Lately many white writers have been asking me about writing characters who aren’t white. Quite a few are doing NaNoWriMo, so I decided I’d put my responses into the NaNo tips.
I’ve been asked the following questions: Why should I have non-white characters in my books? How do I write about non-white people if I’ve never known any? Should I write about non-white people at all?
And, of course, I feel very weird being put in the position of giving people permission to write. No one can do that for you. Least of all me.
In a few cases, I’ve been tempted to tell these well-meaning askers, “No, don’t put non-white characters in your fiction.” Reviews like this one by the fabulous Doret Canton definitely make me feel that there are white writers for whom writing outside their social circle is a bad idea.
As a general rule you should never write about anything you are ignorant about. If you want to write about an African-American character living in NYC, say, and you don’t know any, and you’ve never been to NYC, odds are you’re going to do a bad job. Which is why Chris Crutcher’s Whale Talk is so good. He’s drawing on his lived experiences.
Now, you may point out (if you know me at all well) that I have repeatedly written about things about which I know practically nothing. Mathematics in the Magic or Madness trilogy, as well as luge in How To Ditch Your Fairy and biology in Liar. I did a lot of research to be able to write about them but I was shockingly ignorant starting out.1
So what’s the difference?
Mathematics, luge, and biology are not people. They can’t be hurt.
What we all have to remember when we write about people—any people—is that the risks of reinforcing stereotypes and thus hurting people is very high. So the onus is on us to do the very best job we can. We also have to remember that even when we do a wonderful job, even if we are a member of the group we’re representing, there are still people who will be offended.
There will also be people who read your characters in stereotyped ways no matter what you do. For example, there’s been much discussion on this blog about representations of women and the way women characters are held to different standards. I recently saw a discussion of Sarah Rees Brennan’s wonderful debut novel Demon’s Lexicon where Mae was referred to by a commenter as a “whore,” which is, aside from everything else, factually incorrect. The much more sexually active character (also not a whore), Nick, was discussed in approving terms.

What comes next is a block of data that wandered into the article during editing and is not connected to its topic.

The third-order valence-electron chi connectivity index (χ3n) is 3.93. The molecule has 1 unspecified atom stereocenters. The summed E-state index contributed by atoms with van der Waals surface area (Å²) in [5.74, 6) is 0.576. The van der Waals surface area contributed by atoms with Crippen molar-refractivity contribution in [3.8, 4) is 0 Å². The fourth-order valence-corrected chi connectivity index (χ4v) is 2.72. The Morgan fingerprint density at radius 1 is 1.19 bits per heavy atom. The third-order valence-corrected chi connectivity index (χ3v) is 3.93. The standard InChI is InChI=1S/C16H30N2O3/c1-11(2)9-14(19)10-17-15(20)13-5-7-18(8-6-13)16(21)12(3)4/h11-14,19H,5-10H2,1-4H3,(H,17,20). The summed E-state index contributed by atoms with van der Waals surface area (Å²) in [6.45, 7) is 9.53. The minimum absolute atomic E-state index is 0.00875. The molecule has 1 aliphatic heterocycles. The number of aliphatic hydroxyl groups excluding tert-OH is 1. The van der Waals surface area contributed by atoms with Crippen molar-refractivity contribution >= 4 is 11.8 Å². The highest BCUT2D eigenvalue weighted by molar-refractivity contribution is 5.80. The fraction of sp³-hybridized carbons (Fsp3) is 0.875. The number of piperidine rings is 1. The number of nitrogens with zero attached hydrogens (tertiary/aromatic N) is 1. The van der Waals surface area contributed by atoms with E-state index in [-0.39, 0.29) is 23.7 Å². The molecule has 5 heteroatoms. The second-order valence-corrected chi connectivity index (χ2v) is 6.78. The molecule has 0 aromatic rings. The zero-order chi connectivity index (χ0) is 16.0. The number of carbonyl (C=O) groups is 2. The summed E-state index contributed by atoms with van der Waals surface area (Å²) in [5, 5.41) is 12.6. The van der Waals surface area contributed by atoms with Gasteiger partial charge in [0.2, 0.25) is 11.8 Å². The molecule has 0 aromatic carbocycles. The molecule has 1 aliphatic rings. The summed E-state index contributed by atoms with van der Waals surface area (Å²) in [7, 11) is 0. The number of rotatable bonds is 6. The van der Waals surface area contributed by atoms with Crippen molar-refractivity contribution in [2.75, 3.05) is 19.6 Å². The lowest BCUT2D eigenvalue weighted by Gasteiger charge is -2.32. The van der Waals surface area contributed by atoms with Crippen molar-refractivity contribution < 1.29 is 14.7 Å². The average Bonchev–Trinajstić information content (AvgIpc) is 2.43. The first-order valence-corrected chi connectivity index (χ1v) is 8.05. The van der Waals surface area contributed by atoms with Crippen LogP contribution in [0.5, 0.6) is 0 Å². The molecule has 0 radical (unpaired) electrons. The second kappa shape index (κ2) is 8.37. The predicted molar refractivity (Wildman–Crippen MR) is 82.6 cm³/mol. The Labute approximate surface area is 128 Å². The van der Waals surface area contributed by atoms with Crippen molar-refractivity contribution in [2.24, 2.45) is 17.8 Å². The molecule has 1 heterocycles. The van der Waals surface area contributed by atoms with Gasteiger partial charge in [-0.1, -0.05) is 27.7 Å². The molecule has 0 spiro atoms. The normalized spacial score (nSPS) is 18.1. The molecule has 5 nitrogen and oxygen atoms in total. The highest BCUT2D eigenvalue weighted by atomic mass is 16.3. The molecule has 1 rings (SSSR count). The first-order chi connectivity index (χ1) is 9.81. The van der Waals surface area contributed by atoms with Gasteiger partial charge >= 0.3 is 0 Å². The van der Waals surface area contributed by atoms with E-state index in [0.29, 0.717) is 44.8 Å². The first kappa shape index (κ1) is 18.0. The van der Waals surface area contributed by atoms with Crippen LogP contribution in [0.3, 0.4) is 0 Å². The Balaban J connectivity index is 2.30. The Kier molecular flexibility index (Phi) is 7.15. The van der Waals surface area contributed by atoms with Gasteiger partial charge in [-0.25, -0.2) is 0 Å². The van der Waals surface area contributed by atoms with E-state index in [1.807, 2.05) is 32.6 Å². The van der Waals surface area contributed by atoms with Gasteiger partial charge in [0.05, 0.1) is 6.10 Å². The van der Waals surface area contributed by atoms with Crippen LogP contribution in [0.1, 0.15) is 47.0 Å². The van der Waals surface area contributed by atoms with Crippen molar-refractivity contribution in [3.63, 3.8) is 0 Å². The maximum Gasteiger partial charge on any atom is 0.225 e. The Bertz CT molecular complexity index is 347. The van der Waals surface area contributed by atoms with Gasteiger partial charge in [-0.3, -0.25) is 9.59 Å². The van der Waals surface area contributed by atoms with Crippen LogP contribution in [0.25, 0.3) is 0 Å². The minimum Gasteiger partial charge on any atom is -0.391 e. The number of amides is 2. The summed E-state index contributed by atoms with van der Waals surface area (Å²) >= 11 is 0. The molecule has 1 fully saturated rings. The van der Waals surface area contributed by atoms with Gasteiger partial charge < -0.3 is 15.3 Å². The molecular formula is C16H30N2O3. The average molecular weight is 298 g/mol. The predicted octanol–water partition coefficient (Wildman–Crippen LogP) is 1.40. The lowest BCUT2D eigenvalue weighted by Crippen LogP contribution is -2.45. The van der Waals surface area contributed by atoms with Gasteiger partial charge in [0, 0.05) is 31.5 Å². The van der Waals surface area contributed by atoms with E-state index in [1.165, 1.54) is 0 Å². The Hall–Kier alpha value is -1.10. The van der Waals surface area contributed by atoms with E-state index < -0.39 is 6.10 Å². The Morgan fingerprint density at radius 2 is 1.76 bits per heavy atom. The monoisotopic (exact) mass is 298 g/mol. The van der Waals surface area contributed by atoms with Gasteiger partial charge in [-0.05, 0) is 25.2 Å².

None of us want to perpetuate those attitudes about female sexuality but even when we’re writing strong2 3D female characters, like Mae, readers are still calling them whores. Which is to say it’s really hard bucking centuries of negative representations of women and particularly of their sexuality.
None of the white writers asking me these questions wants to hurt anyone or reproduce racist stereotypes. They’re asking because they’re concerned and they want to do the right thing and because they recognise that most of the novels being published in the USA are about white characters. Outside of bookstores like Hue-Man the shelves of most bookstores in the USA are groaning with books about white people.
However, when I ask them what they mean about not knowing any non-white people it usually turns out not to be true. Often white people start seeing their non-white friends as “white”3 and forget that they’re Hispanic or of Japanese or Korean or Indian ancestry. I strongly recommend writing about the people you know. But perhaps you need to open your eyes to notice that not everyone around you is the same race as you. Maybe you need to think about why you’ve started seeing them as white, and what that means.
Writing should challenge the way you perceive the world. You should look harder and longer than you ever have before. Notice that the sky at night is not black, that eyes are not one uniform colour and that car engines don’t “growl”. I would argue that thinking about how race and class and gender and sexuality and all the other aspects that make up who we are and how we treat each other is absolutely crucial to becoming, not just a better writer, but a better person.